on June 20, 1997 by by
   Won Palme d'Or. A sprawling, imaginative, bold and impressive work, alternately funny and dark, Emir Kusturica's "Underground" won the Palme d'Or at Cannes. The film blends passion and politics and serves as a telling reminder to western cultures that beneath the bloodshed in the former Yugoslavia is a people's proud and defiant spirit.
   Recounting the history of that country, "Underground" spans 50 years. Although most of its 192 minutes go by at a rapid clip, the film could stand some cutting, particularly during an overlong central wedding sequence. Length aside, "Underground" offers astonishing moments. The opening sequence is as powerful a statement about war as anything on film. In 1943, a peaceful day's lull in German air attacks is broken when a bomb falls directly onto the Belgrade zoo. With a blend of irony and tragedy that permeates the film, a horde of animals--tigers, chimpanzees, birds--would be liberated when the zoo's walls crumble, but instead they lie killed or wounded by the shrapnel slicing through them.
   Shy zookeeper Ivan (Slavko Stimac) goes to seek help from his brother Blacky (Lazar Ristovski), a revolutionary. Once Blacky is declared an outlaw, they take refuge in a massive cellar belonging to Blacky's friend Marko (Miki Manojlovic). There, with scores of other refugees, they make weapons to sell on the black market. When Marko, still living above, seduces Blacky's girlfriend Natalija (Mirjana Jokovic), the two friends become bitter rivals.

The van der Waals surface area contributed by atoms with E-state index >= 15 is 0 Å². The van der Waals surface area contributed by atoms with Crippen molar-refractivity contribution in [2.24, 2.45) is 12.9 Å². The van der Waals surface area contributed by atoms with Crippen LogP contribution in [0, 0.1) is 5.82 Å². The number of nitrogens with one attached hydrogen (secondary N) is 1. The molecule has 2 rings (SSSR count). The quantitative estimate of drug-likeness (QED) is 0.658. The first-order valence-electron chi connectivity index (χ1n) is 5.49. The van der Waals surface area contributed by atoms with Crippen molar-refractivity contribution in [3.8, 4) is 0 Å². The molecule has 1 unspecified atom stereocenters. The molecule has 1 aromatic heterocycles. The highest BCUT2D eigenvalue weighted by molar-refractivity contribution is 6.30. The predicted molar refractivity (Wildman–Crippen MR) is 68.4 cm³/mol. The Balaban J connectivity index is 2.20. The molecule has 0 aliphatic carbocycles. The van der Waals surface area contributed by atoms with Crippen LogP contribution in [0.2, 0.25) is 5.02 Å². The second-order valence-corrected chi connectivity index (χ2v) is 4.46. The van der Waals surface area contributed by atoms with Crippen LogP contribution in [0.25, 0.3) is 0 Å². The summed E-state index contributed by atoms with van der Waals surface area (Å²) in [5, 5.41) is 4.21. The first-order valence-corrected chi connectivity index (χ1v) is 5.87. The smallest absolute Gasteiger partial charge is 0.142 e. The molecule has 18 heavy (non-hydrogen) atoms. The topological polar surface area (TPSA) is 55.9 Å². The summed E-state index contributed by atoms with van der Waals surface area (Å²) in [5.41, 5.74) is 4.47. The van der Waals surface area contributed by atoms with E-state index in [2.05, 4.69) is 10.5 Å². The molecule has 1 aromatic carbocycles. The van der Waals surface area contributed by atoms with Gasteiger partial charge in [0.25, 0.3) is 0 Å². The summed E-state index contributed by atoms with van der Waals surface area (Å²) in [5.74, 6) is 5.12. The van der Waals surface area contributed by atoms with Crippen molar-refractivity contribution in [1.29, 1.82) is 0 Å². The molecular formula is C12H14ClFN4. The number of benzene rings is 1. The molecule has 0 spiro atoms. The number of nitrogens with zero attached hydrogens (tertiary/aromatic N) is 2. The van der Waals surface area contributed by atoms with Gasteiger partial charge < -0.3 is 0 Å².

Although peace returns to Belgrade, Marko exploits the cellar refugees for decades by convincing them the war is still on. Profiting shamelessly from their arms manufacturing, Marko also becomes one of Tito's cronies and a false hero of the regime, when the real fighters are underground. Meanwhile, life goes on in the cellar as wedding celebrations and even deaths transpire.
   The cellar itself is a masterpiece of setwork. Production designer Milijen Klajkovic, who brought his imaginative vision to "Delicatessen," has created a self-contained world both strange and realistic. Filmed in sepia tones, the cellar scenes juxtapose physical decay with the indefatiguable human spirit of the cellar's occupants.
   The story winds up in the present, with Blacky and the others having escaped the cellar through subterranean tunnels only to emerge and find their country unrecognizable--and yet unchanged. Modern cars and telephones are everywhere, but bombs and bloodshed still abound, and the war again seems pointless. When "Underground" succeeds, it does so brilliantly. As an allegory, it's a striking testament to the power of a people to endure in the face of suffering, pain and deception. Even when it rambles, diluting its focus, it is always interesting. Kusturica's balance of humor and pathos keeps the film from becoming preachy or dogmatic, yet it resonates with sensitivity and contemporary relevance. Starring Miki Manojlovic, Lazar Ristovski, Mirjana Jokovic and Slavko Stimac. Directed by Emir Kusturica. Written by Emir Kusturica and Dusan Kovacevic. Produced by Pierre Spengler. A Ciby 2000 production; distribution pending. Drama. In Serbo-Croation; subtitled. Not yet rated. Running time: 192 min
Tags: Miki Manojlovic, Lazar Ristovski, Mirjana Jokovic, Slavko Stimac, Emir Kusturica, Dusan Kovacevic, Pierre Spengler, Ciby 2000, Drama, physical, passion, western culture, tragedy, imaginative

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